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The Additional 0.9% Medicare Tax: The Tax No One Talks About

Medicare will be a difficult challenge to the winner of this year's Presidential election. The number of Medicare recipients will be increasing as millions of baby boomers retire, and costs have increased as medical care has become much more expensive. Most experts agree that Medicare is unsustainable without raising taxes and/or reducing spending.
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As a result of the Supreme Court's decision this year to uphold the 2010 Health Care Acts (aka “Obama Care”), Medicare taxes are scheduled to increase in 2013. Before the enactment of the Health Care Act, Social Security and Medicare taxes were imposed only on wages. However, beginning January 1, 2013, a new 3.8% Medicare tax (surtax) will be imposed on net investment income of high-income individuals, trusts and estates. Additionally, the existing Medicare payroll tax of 2.9% will be increased by 0.9% for some individuals.

The Federal Insurance Contributions Act (FICA) tax includes two separate taxes – the Social Security Tax and the Medicare tax. Different rates apply for each of these. Only the Social Security Tax has a wage base limit (i.e., $113,700 for 2013 - the maximum wage that is subject to the tax). The Medicare tax is the primary source of funding for Medicare's hospital insurance trust fund, which pays hospital bills for individuals age 65 and older or disabled. Under current law, wages are subject to a 2.9% Medicare tax. Workers and employers pay 1.45% each. Self-employed people pay both halves of the tax (but are allowed to deduct half of this amount for income tax purposes).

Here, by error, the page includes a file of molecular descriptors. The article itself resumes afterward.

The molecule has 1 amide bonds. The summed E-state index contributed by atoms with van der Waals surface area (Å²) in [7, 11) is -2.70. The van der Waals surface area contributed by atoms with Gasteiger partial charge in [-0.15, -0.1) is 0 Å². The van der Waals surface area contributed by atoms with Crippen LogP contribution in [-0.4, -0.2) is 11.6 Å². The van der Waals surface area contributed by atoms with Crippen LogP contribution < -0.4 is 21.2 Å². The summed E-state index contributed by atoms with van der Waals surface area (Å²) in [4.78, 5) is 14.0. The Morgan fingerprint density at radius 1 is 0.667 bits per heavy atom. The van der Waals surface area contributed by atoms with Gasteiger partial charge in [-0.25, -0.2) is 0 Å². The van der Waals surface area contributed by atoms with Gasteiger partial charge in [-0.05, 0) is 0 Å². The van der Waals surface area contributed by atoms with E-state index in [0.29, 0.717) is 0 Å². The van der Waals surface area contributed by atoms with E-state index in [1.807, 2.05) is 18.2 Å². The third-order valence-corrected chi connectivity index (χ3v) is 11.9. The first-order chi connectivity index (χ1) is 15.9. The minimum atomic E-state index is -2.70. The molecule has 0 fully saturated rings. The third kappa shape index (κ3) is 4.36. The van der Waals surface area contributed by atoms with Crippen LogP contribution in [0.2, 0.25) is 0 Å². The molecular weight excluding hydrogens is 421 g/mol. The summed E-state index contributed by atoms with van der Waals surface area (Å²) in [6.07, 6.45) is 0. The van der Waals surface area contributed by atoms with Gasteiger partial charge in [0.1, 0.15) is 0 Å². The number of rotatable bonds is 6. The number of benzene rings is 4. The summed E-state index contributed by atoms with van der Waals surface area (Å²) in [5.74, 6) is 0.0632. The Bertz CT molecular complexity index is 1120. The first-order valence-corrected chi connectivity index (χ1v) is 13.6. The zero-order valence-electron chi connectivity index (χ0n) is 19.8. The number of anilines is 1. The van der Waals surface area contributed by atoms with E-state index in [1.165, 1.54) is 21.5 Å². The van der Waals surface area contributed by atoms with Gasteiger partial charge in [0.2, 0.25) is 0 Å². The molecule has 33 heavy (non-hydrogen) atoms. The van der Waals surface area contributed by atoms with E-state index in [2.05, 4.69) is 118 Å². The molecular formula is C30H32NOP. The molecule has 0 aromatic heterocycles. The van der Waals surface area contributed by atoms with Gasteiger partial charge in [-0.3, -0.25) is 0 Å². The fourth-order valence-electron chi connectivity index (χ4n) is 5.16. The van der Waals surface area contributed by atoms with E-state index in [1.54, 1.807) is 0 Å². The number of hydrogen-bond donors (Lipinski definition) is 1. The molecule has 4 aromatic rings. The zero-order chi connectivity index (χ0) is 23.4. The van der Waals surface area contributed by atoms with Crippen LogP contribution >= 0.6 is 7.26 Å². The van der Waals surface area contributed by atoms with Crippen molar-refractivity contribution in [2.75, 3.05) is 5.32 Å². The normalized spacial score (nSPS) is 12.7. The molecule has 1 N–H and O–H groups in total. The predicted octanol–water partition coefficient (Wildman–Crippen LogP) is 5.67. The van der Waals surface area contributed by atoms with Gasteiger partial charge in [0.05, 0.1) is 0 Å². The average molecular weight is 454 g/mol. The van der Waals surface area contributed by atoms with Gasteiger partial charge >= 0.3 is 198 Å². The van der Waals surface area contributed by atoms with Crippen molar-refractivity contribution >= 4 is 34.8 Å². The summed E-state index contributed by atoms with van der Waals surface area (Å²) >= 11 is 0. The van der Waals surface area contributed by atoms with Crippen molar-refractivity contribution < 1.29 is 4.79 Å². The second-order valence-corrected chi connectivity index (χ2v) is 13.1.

Beginning January 1, 2013, an additional 0.9% Medicare tax applies to an individual’s Medicare wages, and self-employment income that exceeds a threshold amount based on your filing status. Employers must withhold the 0.9% additional Medicare tax on your wages and self-employment income in excess of $200,000 for individuals and $250,000 for married couples filing jointly. Employee salary deferral contributions to retirement plans (401(k), 403(b), etc.) do not reduce income for the 0.9% additional Medicare tax.

President Obama is in favor of keeping the additional 0.9% tax while Governor Romney has indicated he wants to repeal the Health Care Act. Health care is playing a greater role in this election. Whoever wins the election, we wish them luck – they will need it when dealing with Medicare.

Article Highlights:

  • Medicare taxes are scheduled to increase in 2013
  • An additional 0.9% tax on wages and self-employment income over the threshold amounts ($200,000 for individuals; $250,000 for married filing jointly)
  • Health care is playing a greater role in this election 


- By Joe Cicchinelli and Jared Trexler

4 comments:

It also has implications in the research and development tax credits for medical research firms and educational institutions.

When you look at it now, it doesn't seem to be making that much of a visible impact on the medical scene. Or maybe the effects are just too subtle that both the public and the medical providers aren't really noticing it. Either way, if it doesn't make any positive effects in the long run, it really needs to be repealed.

There's really no problem if we pay taxes or if there's an increase as long as we know where it's going and it will be explained properly on how it's computed.

My thoughts exactly Candace. Taxes are supposed to be beneficial to everyone because of its importance to progress and development of the nation. So it should be put wherever it's supposed to go.

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